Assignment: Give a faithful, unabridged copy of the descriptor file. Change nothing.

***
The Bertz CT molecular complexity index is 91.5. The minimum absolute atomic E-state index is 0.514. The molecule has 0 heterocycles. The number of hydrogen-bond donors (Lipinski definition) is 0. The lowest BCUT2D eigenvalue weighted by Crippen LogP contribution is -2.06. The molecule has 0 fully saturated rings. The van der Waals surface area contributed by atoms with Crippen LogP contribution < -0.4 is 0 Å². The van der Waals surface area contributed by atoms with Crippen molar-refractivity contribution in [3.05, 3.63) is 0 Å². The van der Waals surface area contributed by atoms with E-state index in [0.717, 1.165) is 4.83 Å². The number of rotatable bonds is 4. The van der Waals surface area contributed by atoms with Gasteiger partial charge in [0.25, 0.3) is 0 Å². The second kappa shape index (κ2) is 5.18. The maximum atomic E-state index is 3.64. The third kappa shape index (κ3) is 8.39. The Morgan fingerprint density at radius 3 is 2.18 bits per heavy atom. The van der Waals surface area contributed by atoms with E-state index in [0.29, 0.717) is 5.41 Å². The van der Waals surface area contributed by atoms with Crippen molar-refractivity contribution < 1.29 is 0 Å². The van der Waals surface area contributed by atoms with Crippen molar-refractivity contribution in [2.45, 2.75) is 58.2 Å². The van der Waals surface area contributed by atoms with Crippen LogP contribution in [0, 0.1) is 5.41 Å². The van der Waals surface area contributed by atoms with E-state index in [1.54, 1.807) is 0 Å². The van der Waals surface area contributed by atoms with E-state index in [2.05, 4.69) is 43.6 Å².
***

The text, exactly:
The Bertz CT molecular complexity index is 91.5. The minimum absolute atomic E-state index is 0.514. The molecule has 0 heterocycles. The number of hydrogen-bond donors (Lipinski definition) is 0. The lowest BCUT2D eigenvalue weighted by Crippen LogP contribution is -2.06. The molecule has 0 fully saturated rings. The van der Waals surface area contributed by atoms with Crippen LogP contribution < -0.4 is 0 Å². The van der Waals surface area contributed by atoms with Crippen molar-refractivity contribution in [3.05, 3.63) is 0 Å². The van der Waals surface area contributed by atoms with E-state index in [0.717, 1.165) is 4.83 Å². The number of rotatable bonds is 4. The van der Waals surface area contributed by atoms with Gasteiger partial charge in [0.25, 0.3) is 0 Å². The second kappa shape index (κ2) is 5.18. The maximum atomic E-state index is 3.64. The third kappa shape index (κ3) is 8.39. The Morgan fingerprint density at radius 3 is 2.18 bits per heavy atom. The van der Waals surface area contributed by atoms with E-state index in [0.29, 0.717) is 5.41 Å². The van der Waals surface area contributed by atoms with Crippen molar-refractivity contribution < 1.29 is 0 Å². The van der Waals surface area contributed by atoms with Crippen molar-refractivity contribution in [2.45, 2.75) is 58.2 Å². The van der Waals surface area contributed by atoms with Crippen LogP contribution in [0, 0.1) is 5.41 Å². The van der Waals surface area contributed by atoms with E-state index in [1.54, 1.807) is 0 Å². The van der Waals surface area contributed by atoms with E-state index in [2.05, 4.69) is 43.6 Å².